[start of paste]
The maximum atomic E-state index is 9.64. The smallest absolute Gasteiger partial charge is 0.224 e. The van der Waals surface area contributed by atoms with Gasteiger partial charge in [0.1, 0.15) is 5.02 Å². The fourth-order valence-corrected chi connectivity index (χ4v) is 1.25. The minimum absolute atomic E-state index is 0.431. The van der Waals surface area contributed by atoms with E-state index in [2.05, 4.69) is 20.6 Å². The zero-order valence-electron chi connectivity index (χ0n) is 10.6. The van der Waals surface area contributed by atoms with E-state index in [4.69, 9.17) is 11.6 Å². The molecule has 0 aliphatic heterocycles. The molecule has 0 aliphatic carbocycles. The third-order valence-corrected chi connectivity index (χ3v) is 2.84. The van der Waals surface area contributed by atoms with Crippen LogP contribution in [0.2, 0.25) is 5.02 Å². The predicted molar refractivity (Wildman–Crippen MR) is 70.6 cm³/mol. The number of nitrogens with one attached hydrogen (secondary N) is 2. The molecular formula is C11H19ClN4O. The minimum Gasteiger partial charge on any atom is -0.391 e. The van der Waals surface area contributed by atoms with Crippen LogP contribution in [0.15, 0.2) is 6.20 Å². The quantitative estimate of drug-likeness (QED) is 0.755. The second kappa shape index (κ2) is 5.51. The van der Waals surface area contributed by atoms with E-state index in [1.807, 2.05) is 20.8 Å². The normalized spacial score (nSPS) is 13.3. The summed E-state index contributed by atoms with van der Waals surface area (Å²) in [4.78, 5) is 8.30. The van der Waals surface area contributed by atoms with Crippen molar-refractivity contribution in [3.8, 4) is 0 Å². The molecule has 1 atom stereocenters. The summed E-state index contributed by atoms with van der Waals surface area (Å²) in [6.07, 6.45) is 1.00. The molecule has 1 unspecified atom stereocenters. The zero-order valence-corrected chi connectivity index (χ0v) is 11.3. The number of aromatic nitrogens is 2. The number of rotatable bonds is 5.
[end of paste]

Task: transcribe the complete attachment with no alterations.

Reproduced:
The maximum atomic E-state index is 9.64. The smallest absolute Gasteiger partial charge is 0.224 e. The van der Waals surface area contributed by atoms with Gasteiger partial charge in [0.1, 0.15) is 5.02 Å². The fourth-order valence-corrected chi connectivity index (χ4v) is 1.25. The minimum absolute atomic E-state index is 0.431. The van der Waals surface area contributed by atoms with E-state index in [2.05, 4.69) is 20.6 Å². The zero-order valence-electron chi connectivity index (χ0n) is 10.6. The van der Waals surface area contributed by atoms with E-state index in [4.69, 9.17) is 11.6 Å². The molecule has 0 aliphatic heterocycles. The molecule has 0 aliphatic carbocycles. The third-order valence-corrected chi connectivity index (χ3v) is 2.84. The van der Waals surface area contributed by atoms with Crippen LogP contribution in [0.2, 0.25) is 5.02 Å². The predicted molar refractivity (Wildman–Crippen MR) is 70.6 cm³/mol. The number of nitrogens with one attached hydrogen (secondary N) is 2. The molecular formula is C11H19ClN4O. The minimum Gasteiger partial charge on any atom is -0.391 e. The van der Waals surface area contributed by atoms with Crippen LogP contribution in [0.15, 0.2) is 6.20 Å². The quantitative estimate of drug-likeness (QED) is 0.755. The second kappa shape index (κ2) is 5.51. The van der Waals surface area contributed by atoms with E-state index in [1.807, 2.05) is 20.8 Å². The normalized spacial score (nSPS) is 13.3. The summed E-state index contributed by atoms with van der Waals surface area (Å²) in [4.78, 5) is 8.30. The van der Waals surface area contributed by atoms with Crippen molar-refractivity contribution in [3.8, 4) is 0 Å². The molecule has 1 atom stereocenters. The summed E-state index contributed by atoms with van der Waals surface area (Å²) in [6.07, 6.45) is 1.00. The molecule has 1 unspecified atom stereocenters. The zero-order valence-corrected chi connectivity index (χ0v) is 11.3. The number of aromatic nitrogens is 2. The number of rotatable bonds is 5.